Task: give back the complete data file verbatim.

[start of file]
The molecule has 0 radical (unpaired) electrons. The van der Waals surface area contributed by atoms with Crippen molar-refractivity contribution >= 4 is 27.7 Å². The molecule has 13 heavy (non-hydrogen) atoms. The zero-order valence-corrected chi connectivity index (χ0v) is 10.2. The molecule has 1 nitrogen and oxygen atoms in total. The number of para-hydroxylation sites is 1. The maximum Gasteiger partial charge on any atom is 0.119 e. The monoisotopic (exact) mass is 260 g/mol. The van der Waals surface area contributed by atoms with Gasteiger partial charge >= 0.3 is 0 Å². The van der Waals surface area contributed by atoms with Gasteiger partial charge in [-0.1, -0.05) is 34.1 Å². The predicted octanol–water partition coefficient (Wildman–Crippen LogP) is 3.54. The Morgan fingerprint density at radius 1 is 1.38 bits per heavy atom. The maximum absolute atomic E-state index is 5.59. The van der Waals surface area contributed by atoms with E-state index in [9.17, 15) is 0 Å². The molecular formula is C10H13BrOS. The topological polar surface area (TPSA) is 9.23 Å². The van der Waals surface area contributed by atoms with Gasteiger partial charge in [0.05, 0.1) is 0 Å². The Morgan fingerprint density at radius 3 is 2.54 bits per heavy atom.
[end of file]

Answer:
The molecule has 0 radical (unpaired) electrons. The van der Waals surface area contributed by atoms with Crippen molar-refractivity contribution >= 4 is 27.7 Å². The molecule has 13 heavy (non-hydrogen) atoms. The zero-order valence-corrected chi connectivity index (χ0v) is 10.2. The molecule has 1 nitrogen and oxygen atoms in total. The number of para-hydroxylation sites is 1. The maximum Gasteiger partial charge on any atom is 0.119 e. The monoisotopic (exact) mass is 260 g/mol. The van der Waals surface area contributed by atoms with Gasteiger partial charge >= 0.3 is 0 Å². The van der Waals surface area contributed by atoms with Gasteiger partial charge in [-0.1, -0.05) is 34.1 Å². The predicted octanol–water partition coefficient (Wildman–Crippen LogP) is 3.54. The Morgan fingerprint density at radius 1 is 1.38 bits per heavy atom. The maximum absolute atomic E-state index is 5.59. The van der Waals surface area contributed by atoms with E-state index in [9.17, 15) is 0 Å². The molecular formula is C10H13BrOS. The topological polar surface area (TPSA) is 9.23 Å². The van der Waals surface area contributed by atoms with Gasteiger partial charge in [0.05, 0.1) is 0 Å². The Morgan fingerprint density at radius 3 is 2.54 bits per heavy atom.